The Edge of Everything, CYBILS, YA books, speculative fictionThe Edge of Everything by Jeff Giles – The book’s gripping start has Zoe searching for her ADHD younger brother who has run off in the middle of a blizzard. The action and tension only rise from there. No sooner does Zoe find her brother and shelter from the frigid temperatures when they’re attacked by the man who murdered their aged neighbors. They’re saved by a stranger with mysterious powers, the bounty hunter sent to capture the murderer. At Zoe’s request, bounty hunter shows the attacker mercy and lets him go. This sets off a chain of events that drive the rest of the story. The bounty hunter, who Zoe calls X, and Zoe are drawn to each other, but his masters in The Lowlands, a version of Hell, want the soul X was sent to reap. They also want X back in his desolate cell. I loved Edge of Everything for its non-stop action and compelling set of characters. In January I wrote a full review of Edge of Everything.
Amazon, Barnes & Noble, Indiebound

Nyxia, CYBILS, YA speculative fiction, YA booksNyxia by Scott Reintgen – Emmett Atwater isn’t just leaving Detroit; he’s leaving Earth. Emmett’s been recruited for a spot on a star ship heading to the far side of the galaxy to mine Nyxia, a rare and priceless substance, for the Babel corporation. Emmett finds out once aboard that there aren’t spots on the team for all recruits. A competition will determine who will be the lucrative contracts. Babel Corporation is also keeping secrets. Emmett is forced to ask himself what he’s willing to risk for a lifetime of fortune. In July I wrote a full review of Nyxia.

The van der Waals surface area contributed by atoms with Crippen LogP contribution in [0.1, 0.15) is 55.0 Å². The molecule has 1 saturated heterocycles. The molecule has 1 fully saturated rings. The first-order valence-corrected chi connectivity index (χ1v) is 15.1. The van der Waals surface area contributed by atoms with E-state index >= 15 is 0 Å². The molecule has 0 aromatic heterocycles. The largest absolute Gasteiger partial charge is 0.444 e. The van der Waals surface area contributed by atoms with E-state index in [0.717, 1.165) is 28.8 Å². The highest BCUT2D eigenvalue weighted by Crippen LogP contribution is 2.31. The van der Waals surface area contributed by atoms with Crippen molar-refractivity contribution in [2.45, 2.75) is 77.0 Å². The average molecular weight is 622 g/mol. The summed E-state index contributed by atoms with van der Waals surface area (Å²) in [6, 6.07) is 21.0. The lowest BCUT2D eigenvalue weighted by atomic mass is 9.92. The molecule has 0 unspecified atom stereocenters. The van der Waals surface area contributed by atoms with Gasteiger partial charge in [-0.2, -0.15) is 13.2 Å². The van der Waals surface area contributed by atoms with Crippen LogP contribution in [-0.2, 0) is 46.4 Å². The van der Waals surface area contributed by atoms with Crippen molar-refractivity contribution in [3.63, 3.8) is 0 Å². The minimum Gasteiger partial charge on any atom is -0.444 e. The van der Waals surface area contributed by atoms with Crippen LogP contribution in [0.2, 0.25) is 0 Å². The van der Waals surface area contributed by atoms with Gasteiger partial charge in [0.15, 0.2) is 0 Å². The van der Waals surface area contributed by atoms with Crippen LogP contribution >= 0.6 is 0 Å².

Amazon, Barnes & Noble, Indiebound

But wait there’s more! There are so many awesome YA spec fic CYBILS nominees that I couldn’t fit them all in one post. Keep your eye on TheWingedPen.com for another five (or more!) book recommendations in a week or two!

For a broader range of book recommendations across genres and middle grade as well as young adult, see Halli Gomez’s post Holiday Gift Ideas – The Winged Pen’s Favorite Books!

REBECCA J. ALLEN writes young adult science fiction with heroines much braver than she is and middle grade stories that blend mystery and adventure. She reviews young adult books, is a judge for the CYBILS YA Speculative Fiction book award and fangirls all things bookish. Find her on Twitter and Instagram, or on her website, writerebeccawrite.wordpress.com.

Behind the Scenes: My Experience as a Cybils Judge

This winter, I was able to serve as a judge for the Cybils, an award for children’s and young adult authors and illustrators. Established by bloggers, the Cybils recognize work that combines literary merit with popular appeal.

I’d been following the Cybils for a few years, and knew that it was a well-respected award. I’m a book blogger, too, at Kid Book List, and when I saw the call for judges, I thought I’d give it a try. I hoped it would be a good opportunity to discover some great books and meet new people in the kid lit community.

It was both of those in spades. I was chosen to be a second-round judge in the Poetry category. Lucky me! I am a big fan of novels in verse and kid poetry anthologies.